Her Exclusive Objective

John Steinbeck's short story "The Chrysanthemums" came to the light in October 1937 when it got published by Harper's Magazine (Osborne, 480). At this very moment, Franklin D. Roosevelt had been reelected as the president of the United States. Also, the principal female bureau part in American history, Frances Perkins, was delegated the Secretary of Labor (Jones, 812). She was one of the handful women who were graced with such an opportunity to pick up the balance in a male-commanded society. For most women, freedom was an intense battle normally finishing off with despondence and a despaired heart. In "The Chrysanthemums," this battle for fairness is depicted through Steinbeck's character Elisa Allen. As per Stanley Renner, "The Chrysanthemums" indicates "a solid, able woman kept from individual, social, and sexual satisfaction by the overall origination of a woman's role in a world ruled by men" (Marcus, 317). Elisa's appearance, activities, and discourse portray the dissatisfaction women felt in Steinbeck's manly universe of the 1930's.

This disappointment is clear when Elisa is first presented. Her figure is depicted as “solid and substantial” because she is wearing over-sized gloves, over-sized shoes, a “man's black cap,” and a cook's garment that shrouds her printed dress (Steinbeck, 236). Her home has the manly characteristics of being "hard-cleared" and "hard-cleaned" (Steinbeck, 233). Elisa is exhausted with her husband and with her life. As indicated by Sweet, Elisa is miserable with the conventional female role and is endeavoring to expand her capacities into manly duties trying to act like a man herself.

Elisa at first responds to every circumstance or nature as a man, however, she is perpetually reminded that she is a woman. At the point when her husband, Henry, remarks about her "strong" chrysanthemum trim, Elisa is satisfied by the masculinity the word suggests, yet her husband helps her to remember her gentility by offering her a night on the town. After this discussion with her husband, she backpedals to her manly part of transplanting the blooms.

The following circumstance includes the tinker. As per Sweet, he is to Elisa what the meat purchasers were to Henry. Mordecai Marcus says that Elisa's first reaction to the tinker is that of a man, for she opposes giving him work. However, as the tinker talks, Sweet calls attention to Elisa's computed, and cognizant manly endeavors that apparently turn out to be increasingly female (Steinbeck, 238). The tinker at that point hits her in her powerless spot- - her chrysanthemums. He claims to have been occupied with her adoration for her blossoms. He looks at her blooms to a speedy puff of shaded smoke (Steinbeck, 234).

Elisa's feminine side starts to rise as she removes her manly gloves and cap. She is pulled in to the tinker on the grounds that, as Stanley Renner brings up, he speaks to a universe of experience and opportunity that lone men appreciate. She enables her feelings to control her and relinquishes her manly side, liberating her focal female sexuality, as per Sweet. When she understands her feminine feelings, it is past the point of no return: "Elisa's desire for fairness is presently showered in disappointment" (Sweet, 212). She has enabled herself to end up passionate, "the attribute women have". Elisa understands her desires for equity are only a fantasy since she has been double-crossed by her essential nature and by men. She gives the tinker the seedling and withdraws inside to give him a few pots to patch.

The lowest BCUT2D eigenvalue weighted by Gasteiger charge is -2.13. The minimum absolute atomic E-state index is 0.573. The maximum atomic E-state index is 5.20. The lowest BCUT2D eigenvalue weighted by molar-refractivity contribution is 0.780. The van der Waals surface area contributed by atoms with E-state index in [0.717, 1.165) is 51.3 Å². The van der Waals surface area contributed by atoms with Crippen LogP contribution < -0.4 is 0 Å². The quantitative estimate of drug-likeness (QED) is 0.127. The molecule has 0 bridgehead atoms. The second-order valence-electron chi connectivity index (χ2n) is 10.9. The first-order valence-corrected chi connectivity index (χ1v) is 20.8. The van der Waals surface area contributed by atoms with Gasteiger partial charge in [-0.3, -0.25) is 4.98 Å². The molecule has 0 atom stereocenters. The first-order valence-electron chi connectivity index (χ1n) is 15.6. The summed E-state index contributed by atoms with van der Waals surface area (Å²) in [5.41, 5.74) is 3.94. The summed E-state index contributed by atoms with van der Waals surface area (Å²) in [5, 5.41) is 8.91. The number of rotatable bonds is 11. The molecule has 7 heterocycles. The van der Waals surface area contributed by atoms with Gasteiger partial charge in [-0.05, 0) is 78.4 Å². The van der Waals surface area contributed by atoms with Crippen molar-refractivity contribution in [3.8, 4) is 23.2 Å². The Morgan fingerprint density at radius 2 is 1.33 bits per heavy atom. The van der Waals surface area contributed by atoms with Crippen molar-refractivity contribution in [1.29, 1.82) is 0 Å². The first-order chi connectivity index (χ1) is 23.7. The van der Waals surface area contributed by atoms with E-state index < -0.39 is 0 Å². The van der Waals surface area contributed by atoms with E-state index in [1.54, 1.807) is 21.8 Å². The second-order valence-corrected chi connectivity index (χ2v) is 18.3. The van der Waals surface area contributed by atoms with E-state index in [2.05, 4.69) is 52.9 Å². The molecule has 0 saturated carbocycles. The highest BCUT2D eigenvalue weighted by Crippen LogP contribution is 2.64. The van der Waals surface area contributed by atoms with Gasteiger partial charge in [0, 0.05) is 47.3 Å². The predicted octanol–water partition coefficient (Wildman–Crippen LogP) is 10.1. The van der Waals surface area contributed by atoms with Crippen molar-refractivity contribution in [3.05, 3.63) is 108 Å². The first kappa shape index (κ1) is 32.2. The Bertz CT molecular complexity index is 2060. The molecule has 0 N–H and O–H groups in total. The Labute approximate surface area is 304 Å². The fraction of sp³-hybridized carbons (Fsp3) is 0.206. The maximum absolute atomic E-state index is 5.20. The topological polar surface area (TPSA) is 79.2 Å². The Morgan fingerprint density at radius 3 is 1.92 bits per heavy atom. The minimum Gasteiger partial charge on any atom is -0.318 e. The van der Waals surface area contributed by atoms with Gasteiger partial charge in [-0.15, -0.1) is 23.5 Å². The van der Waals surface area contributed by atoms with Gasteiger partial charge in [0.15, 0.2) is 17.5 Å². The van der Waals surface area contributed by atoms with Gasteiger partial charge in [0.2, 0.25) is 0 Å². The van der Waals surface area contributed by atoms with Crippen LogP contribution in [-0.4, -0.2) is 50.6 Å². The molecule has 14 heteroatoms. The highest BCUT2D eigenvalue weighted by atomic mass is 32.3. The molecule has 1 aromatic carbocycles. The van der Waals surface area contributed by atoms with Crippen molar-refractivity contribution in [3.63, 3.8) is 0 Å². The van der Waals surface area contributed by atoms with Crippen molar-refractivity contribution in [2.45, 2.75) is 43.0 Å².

After the tinker leaves, Elisa goes inside to bathe. She cleans herself "until the point when her skin was scratched and red" (Steinbeck, 335). By this activity, Elisa is unknowingly pulling back to her fairer side and purifying herself of the manly actions by swinging to the female world in which she best fits in. When she dresses, she puts on her best clothing and applies cosmetics to her face. By doing these simply female things, as indicated by Marcus, she wants to highlight her part as a woman. Henry promptly sees the change and compliments her with the ladylike word "nice" rather than "strong," which is manly. Elisa inclines toward strong, however its importance has changed from manly equivalent to female overlord (Sweet, 213).

Henry warms the car up to go into town while Elisa prepares herself. As they drive along, Elisa recognizes the blooms she had given the tinker adjacent to the street. The blossoms next to the street flag Elisa's last withdraw to womanliness. Her fantasies of female correspondence are broken to the point that she can never backpedal to being what she used to be; therefore "she should persevere through her normal social part" (Sweet, 213). Her exclusive objective is to wind up "an old lady" (Steinbeck, 336). Since she has backpedaled to her feminine part, as indicated by Renner, "she remains a pitiable casualty of male control and female hindrance" (Steinbeck, 237).

All through the story, Elisa experiences a relapse about the manly actions she sees a correspondence to the female part she sees as meek. Her disappointment with the male-ruled society makes her let to go of all she had always wanted for freedom and to end up in a society that anticipates her to be a latent lady. Steinbeck depicts ladies as indicated by his day and age. Elisa is illustrative of the ladies of the 1930's; she has turned into "the delegate of the female perfect of equity and its inescapable thrashing" (Sweet, 213).